Turn on the keyboard by pressing and holding the power button until it green light blinks.
The keyboard should appear listed under the DEVICES heading in the iPhone Bluetooth settings screen with “Not Paired” in gray next to it.
Now at this point you’re supposed to just tap on the listed device on the iPhone to begin the pairing process, but when I would do that it would time out with the “Pairing Unsuccessful” alert. Here’s the trick: repeatedly tap on the listing (maybe 5-6 times) and hopefully the “Bluetooth Pairing Request” alert will appear with the four digit code you’ll need to enter.
The pairing may fail the first time. Try again.
I also found that subsequent attempts to connect after forgetting the device worked much better after that initial connection.
I hope this fix works for you. Let me know if it does.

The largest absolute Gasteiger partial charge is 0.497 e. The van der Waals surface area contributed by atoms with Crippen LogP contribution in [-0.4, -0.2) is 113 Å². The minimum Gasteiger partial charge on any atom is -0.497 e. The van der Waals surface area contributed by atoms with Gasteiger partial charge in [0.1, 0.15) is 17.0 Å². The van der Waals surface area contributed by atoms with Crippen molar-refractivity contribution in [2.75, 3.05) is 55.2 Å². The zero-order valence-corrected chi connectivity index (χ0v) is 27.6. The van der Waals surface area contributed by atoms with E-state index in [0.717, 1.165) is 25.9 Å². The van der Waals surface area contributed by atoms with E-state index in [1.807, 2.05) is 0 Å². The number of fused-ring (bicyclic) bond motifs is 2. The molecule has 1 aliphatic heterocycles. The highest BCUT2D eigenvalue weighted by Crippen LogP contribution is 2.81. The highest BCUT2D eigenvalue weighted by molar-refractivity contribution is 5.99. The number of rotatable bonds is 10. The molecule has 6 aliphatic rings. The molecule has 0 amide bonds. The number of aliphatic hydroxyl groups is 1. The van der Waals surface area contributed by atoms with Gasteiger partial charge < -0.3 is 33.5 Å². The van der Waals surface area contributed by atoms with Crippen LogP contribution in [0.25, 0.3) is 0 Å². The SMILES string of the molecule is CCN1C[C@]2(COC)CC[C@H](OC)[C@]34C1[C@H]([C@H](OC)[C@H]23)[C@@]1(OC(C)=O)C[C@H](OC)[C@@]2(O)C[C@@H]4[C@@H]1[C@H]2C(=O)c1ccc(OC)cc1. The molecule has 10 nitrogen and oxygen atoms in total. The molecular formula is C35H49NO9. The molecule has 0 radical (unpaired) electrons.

There doesn’t seem to be definitive consensus on the matter of the proper way to use the terms height (H), width (W), depth (D), and length (L) when describing the dimensions of things. Usually we are left to sort out which dimension each term is describing on a per object basis. This is stupid.
A Real World Problem
I need cases for my studio monitors. Touring is not very friendly to delicate reference speakers, so proper cases are kind of important. Since the manufacturer of these particular monitors does not make cases, I had to look to other manufacturers for appropriately sized cases. In the specifications for the monitors the manufacturer lists their product in H x W X D dimensions. That’s fine, but one case manufacturer lists their product in H x L x W. Another manufacturer lists their cases in H x L x D. That makes immediate identification of a properly sized case a bit difficult. The fact that some manufacturers list their products in imperial measures while others use the metric system complicates things too, but I’ll save that for another day.